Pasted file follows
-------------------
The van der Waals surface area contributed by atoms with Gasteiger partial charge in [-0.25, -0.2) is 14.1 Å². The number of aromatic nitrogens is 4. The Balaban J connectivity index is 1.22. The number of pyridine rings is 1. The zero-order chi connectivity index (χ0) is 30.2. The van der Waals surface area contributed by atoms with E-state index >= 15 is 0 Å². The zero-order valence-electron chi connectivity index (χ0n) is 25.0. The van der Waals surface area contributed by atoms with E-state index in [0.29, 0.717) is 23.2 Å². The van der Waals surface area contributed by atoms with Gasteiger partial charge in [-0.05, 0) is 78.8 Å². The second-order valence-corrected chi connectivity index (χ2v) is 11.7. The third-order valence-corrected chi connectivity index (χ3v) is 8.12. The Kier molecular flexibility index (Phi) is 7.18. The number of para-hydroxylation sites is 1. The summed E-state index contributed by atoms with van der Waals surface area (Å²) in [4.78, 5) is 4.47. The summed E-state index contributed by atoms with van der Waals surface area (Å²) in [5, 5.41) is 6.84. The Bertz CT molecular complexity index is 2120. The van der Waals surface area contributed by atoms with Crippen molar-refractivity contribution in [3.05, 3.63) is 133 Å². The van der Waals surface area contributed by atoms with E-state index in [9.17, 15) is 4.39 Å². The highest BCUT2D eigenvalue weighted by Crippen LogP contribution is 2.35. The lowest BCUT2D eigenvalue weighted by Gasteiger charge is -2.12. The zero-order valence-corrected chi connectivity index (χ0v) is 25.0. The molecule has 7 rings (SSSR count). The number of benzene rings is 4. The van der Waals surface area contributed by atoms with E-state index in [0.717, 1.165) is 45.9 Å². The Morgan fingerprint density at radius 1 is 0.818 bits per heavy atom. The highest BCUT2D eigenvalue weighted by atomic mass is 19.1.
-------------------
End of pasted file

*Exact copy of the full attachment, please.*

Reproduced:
The van der Waals surface area contributed by atoms with Gasteiger partial charge in [-0.25, -0.2) is 14.1 Å². The number of aromatic nitrogens is 4. The Balaban J connectivity index is 1.22. The number of pyridine rings is 1. The zero-order chi connectivity index (χ0) is 30.2. The van der Waals surface area contributed by atoms with E-state index >= 15 is 0 Å². The zero-order valence-electron chi connectivity index (χ0n) is 25.0. The van der Waals surface area contributed by atoms with E-state index in [0.29, 0.717) is 23.2 Å². The van der Waals surface area contributed by atoms with Gasteiger partial charge in [-0.05, 0) is 78.8 Å². The second-order valence-corrected chi connectivity index (χ2v) is 11.7. The third-order valence-corrected chi connectivity index (χ3v) is 8.12. The Kier molecular flexibility index (Phi) is 7.18. The number of para-hydroxylation sites is 1. The summed E-state index contributed by atoms with van der Waals surface area (Å²) in [4.78, 5) is 4.47. The summed E-state index contributed by atoms with van der Waals surface area (Å²) in [5, 5.41) is 6.84. The Bertz CT molecular complexity index is 2120. The van der Waals surface area contributed by atoms with Crippen molar-refractivity contribution in [3.05, 3.63) is 133 Å². The van der Waals surface area contributed by atoms with E-state index in [9.17, 15) is 4.39 Å². The highest BCUT2D eigenvalue weighted by Crippen LogP contribution is 2.35. The lowest BCUT2D eigenvalue weighted by Gasteiger charge is -2.12. The zero-order valence-corrected chi connectivity index (χ0v) is 25.0. The molecule has 7 rings (SSSR count). The number of benzene rings is 4. The van der Waals surface area contributed by atoms with E-state index in [0.717, 1.165) is 45.9 Å². The Morgan fingerprint density at radius 1 is 0.818 bits per heavy atom. The highest BCUT2D eigenvalue weighted by atomic mass is 19.1.